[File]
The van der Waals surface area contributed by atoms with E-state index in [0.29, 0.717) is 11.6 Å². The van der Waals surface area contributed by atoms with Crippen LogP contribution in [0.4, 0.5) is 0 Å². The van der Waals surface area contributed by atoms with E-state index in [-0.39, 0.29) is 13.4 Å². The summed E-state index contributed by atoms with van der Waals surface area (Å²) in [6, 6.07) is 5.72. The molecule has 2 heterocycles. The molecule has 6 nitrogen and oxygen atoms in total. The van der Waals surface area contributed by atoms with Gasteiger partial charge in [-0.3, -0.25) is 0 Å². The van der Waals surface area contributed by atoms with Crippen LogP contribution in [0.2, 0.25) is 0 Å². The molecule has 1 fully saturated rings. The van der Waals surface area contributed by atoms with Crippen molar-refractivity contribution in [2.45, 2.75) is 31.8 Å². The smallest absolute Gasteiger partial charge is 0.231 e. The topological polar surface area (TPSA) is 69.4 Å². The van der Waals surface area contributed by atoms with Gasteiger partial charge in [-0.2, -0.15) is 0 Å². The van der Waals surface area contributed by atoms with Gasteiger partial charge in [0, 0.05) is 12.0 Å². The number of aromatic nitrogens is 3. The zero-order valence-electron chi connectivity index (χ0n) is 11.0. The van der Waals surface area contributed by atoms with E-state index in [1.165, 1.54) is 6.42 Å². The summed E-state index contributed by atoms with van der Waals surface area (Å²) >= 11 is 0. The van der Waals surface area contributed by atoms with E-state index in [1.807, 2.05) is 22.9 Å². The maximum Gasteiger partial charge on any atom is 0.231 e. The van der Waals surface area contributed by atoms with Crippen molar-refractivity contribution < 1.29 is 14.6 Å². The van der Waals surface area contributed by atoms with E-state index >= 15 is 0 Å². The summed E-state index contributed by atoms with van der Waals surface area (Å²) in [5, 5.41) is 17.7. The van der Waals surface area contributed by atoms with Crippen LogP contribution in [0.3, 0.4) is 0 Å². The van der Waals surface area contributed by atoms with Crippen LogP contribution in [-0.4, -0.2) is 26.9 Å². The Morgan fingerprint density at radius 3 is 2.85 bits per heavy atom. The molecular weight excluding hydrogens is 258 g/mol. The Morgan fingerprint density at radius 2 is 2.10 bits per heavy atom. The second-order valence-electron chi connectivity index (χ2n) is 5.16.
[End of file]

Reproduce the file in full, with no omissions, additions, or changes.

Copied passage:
The van der Waals surface area contributed by atoms with E-state index in [0.29, 0.717) is 11.6 Å². The van der Waals surface area contributed by atoms with Crippen LogP contribution in [0.4, 0.5) is 0 Å². The van der Waals surface area contributed by atoms with E-state index in [-0.39, 0.29) is 13.4 Å². The summed E-state index contributed by atoms with van der Waals surface area (Å²) in [6, 6.07) is 5.72. The molecule has 2 heterocycles. The molecule has 6 nitrogen and oxygen atoms in total. The van der Waals surface area contributed by atoms with Gasteiger partial charge in [-0.3, -0.25) is 0 Å². The van der Waals surface area contributed by atoms with Crippen LogP contribution in [0.2, 0.25) is 0 Å². The molecule has 1 fully saturated rings. The van der Waals surface area contributed by atoms with Crippen molar-refractivity contribution in [2.45, 2.75) is 31.8 Å². The smallest absolute Gasteiger partial charge is 0.231 e. The topological polar surface area (TPSA) is 69.4 Å². The van der Waals surface area contributed by atoms with Gasteiger partial charge in [-0.2, -0.15) is 0 Å². The van der Waals surface area contributed by atoms with Gasteiger partial charge in [0, 0.05) is 12.0 Å². The number of aromatic nitrogens is 3. The zero-order valence-electron chi connectivity index (χ0n) is 11.0. The van der Waals surface area contributed by atoms with E-state index in [1.165, 1.54) is 6.42 Å². The summed E-state index contributed by atoms with van der Waals surface area (Å²) >= 11 is 0. The van der Waals surface area contributed by atoms with E-state index in [1.807, 2.05) is 22.9 Å². The maximum Gasteiger partial charge on any atom is 0.231 e. The van der Waals surface area contributed by atoms with Crippen molar-refractivity contribution < 1.29 is 14.6 Å². The van der Waals surface area contributed by atoms with E-state index >= 15 is 0 Å². The summed E-state index contributed by atoms with van der Waals surface area (Å²) in [5, 5.41) is 17.7. The van der Waals surface area contributed by atoms with Crippen LogP contribution in [0.3, 0.4) is 0 Å². The van der Waals surface area contributed by atoms with Crippen LogP contribution in [-0.4, -0.2) is 26.9 Å². The Morgan fingerprint density at radius 3 is 2.85 bits per heavy atom. The molecular weight excluding hydrogens is 258 g/mol. The Morgan fingerprint density at radius 2 is 2.10 bits per heavy atom. The second-order valence-electron chi connectivity index (χ2n) is 5.16.